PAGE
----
However, Proposition 12 was not the first effort by California voters to establish standards for animal housing. In 2008, California voters passed the Prevention of Farm Animal Cruelty Act by a wide margin. The purpose of that ballot measure, known as Proposition 2, was “to prohibit the cruel confinement of farm animals in a manner that does not allow them to turn around freely, lie down, stand up, and fully extend their limbs.”

As a result of the proposition passing, egg producers challenged the vague language in court as it did not define the specifics of “cage-free.” As a result, the industry created its own guidelines for housing known as “enriched colony housing systems.”

According to Poultry World in 2011, JS West & Company, a family-owned egg farming business in California, installed and opened the first enriched colony housing system for layer hens in the United States. American Humane Certified, the nation’s largest and oldest third-party certification of farm animal welfare, certified the new system installed at JS West.

The Big Dutchman AVECH housing system installed at JS West & Company included 10 rows and 6 tiers with each row measuring 498 feet long that housed approximately 150,000 birds with 116 square inches per bird.

After the law took effect in 2015, egg prices rose by as much as 33 percent, according to a study by Perdue University. By July 2016, the study found that the number of laying hens decreased by 35 percent, and prices stabilized to nine percent higher. Prior to the proposition going into full effect, eggs were being imported from several states to make-up for the production loss. The state legislature in an effort to enforce its standards on other states passed A.B. 1437 in 2010. The bill shifted the legal burden of Proposition 2 from egg producers to vendors, requiring that all eggs sold in California comply with the new standards, regardless of where they are laid. Six states at the time filed a lawsuit against California on the grounds that Proposition 2 violates the Commerce Clause by imposing state regulations on interstate trade. Federal courts rejected this challenge despite several appeals.

Since the passage of Proposition 2, twelve other states have brought similar propositions to the ballot similar to California’s Proposition 12. A 2016 Massachusetts law bans the sale of products from illegally confined animals is mired in lawsuits from other states, citing a violation of interstate commerce rules.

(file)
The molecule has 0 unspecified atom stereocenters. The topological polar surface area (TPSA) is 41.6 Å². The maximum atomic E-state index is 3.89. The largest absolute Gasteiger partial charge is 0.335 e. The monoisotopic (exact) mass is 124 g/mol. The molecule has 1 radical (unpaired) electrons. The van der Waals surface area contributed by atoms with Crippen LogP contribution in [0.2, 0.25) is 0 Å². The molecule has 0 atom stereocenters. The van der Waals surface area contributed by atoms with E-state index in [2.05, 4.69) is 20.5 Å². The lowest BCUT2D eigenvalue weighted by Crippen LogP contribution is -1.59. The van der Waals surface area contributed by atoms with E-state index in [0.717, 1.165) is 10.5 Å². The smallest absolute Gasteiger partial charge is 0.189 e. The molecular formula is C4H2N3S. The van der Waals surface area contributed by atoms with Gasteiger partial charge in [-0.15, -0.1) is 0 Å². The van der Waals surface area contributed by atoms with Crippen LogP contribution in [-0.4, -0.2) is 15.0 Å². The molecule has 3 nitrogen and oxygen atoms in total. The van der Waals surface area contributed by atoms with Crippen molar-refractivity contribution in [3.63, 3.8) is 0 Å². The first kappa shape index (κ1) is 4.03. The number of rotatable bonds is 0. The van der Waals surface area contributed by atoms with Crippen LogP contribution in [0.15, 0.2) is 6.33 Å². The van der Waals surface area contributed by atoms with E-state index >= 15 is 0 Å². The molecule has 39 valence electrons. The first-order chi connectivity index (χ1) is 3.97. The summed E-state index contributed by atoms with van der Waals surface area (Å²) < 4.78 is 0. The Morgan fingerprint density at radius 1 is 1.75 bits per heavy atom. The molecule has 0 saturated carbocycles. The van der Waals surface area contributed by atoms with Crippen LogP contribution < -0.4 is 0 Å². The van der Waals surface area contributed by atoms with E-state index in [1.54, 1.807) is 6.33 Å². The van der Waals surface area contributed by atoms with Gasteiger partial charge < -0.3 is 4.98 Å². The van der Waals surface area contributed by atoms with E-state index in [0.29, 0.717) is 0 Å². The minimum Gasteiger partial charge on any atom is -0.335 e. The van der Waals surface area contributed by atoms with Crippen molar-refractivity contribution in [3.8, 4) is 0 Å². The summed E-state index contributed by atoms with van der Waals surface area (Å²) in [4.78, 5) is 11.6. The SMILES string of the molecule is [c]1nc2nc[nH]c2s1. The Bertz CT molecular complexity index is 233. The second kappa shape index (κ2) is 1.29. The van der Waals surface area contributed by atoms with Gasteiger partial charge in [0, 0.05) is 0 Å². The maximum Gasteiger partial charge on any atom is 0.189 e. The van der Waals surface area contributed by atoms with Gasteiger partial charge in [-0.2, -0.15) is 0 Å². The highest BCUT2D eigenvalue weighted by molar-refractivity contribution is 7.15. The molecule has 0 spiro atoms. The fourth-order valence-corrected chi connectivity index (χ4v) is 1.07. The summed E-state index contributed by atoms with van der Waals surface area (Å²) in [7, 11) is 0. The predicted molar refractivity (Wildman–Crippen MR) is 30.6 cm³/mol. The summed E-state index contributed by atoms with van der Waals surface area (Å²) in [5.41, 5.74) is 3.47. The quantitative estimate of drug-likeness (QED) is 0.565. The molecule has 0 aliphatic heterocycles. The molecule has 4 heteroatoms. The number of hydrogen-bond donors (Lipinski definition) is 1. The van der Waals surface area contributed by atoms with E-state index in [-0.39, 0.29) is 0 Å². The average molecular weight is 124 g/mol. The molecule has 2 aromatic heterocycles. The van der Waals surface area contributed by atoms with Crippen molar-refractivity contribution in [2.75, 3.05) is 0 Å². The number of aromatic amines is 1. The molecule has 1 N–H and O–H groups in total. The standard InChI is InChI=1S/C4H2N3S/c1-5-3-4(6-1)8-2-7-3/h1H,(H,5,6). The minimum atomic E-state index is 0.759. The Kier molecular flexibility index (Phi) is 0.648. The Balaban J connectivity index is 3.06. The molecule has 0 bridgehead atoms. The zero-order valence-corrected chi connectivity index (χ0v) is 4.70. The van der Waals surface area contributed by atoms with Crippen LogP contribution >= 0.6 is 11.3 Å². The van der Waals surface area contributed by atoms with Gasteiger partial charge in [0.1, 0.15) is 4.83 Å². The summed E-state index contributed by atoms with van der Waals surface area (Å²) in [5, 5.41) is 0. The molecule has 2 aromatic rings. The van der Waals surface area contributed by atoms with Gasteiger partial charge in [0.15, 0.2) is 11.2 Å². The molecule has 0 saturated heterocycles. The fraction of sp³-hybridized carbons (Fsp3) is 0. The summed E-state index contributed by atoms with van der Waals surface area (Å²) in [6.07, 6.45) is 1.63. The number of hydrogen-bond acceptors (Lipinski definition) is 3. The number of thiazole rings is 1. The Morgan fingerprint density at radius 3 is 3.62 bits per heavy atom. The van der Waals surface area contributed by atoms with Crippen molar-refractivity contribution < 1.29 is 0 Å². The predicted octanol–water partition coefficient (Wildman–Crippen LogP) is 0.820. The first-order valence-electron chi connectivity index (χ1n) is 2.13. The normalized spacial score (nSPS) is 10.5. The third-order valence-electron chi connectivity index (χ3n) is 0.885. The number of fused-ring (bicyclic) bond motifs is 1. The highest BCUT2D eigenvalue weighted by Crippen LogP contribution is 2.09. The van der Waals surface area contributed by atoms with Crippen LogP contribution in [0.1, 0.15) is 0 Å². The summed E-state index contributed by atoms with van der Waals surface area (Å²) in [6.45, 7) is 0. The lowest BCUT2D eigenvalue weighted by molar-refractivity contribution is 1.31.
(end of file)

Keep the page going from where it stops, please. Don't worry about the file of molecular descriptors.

Proposition 12 requires 144 square inches per hen (current rules are 116) until December 31, 2021, and then bans the use of any cages. Sows confined to gestation crates during pregnancy have 24 square feet of space, and veal calves 43 square feet. The passage of the measure could potentially set a new standard for cages and crates for other farm animals, a standard that would mark an increase over the average space available to these animals nationwide.

Previous lawsuits regarding the Commerce Clause could be a barometer for the lawsuit brought by the North American Meat Institute. California tends to set the national agenda for social and environmental policy. The consideration of the agenda set by Proposition 2, and now, 12 asks two questions. Will the regulations improve the lives of animals and their facilities? Second, will this legislation continue to set a precedent for other states and lead to comprehensive animal improvements?

 

The 2019 Wheat Quality Council’s spring wheat tour: Great learning experience and my first professional gig

It’s shortly before 7 am, and we arrived at the first stop of the day. The sun is peeking through the clouds, it’s 63 degrees outside and the smell of morning dew is in the air. The only sounds you hear are the closing of the doors to the van and the birds far off into the distance. The four of us walk through the field, through the rows to different parts with yardsticks and a pen in hand.

“What did you get for row width?” asks Michelle.

“I got 8 inches,” I answer back, and the others agree.

Our first stop is a wheat field just outside the town of Starkweather, North Dakota. A small town with an estimated population of 117 in Ramsey County in the north-central portion of the state. It’s the third and last day of the 2019 Wheat Quality Council spring and durum wheat tour in North Dakota. We agreed to meet at 6:15 in front of the hotel and depart on our assigned route to scout fields and measure the estimated yield and condition of the wheat crop.  Today our van would make 10 stops. We are one of 13 other cars each assigned a color route departing from Devils Lake and ending in Fargo, North Dakota for the final tally and wrap-up.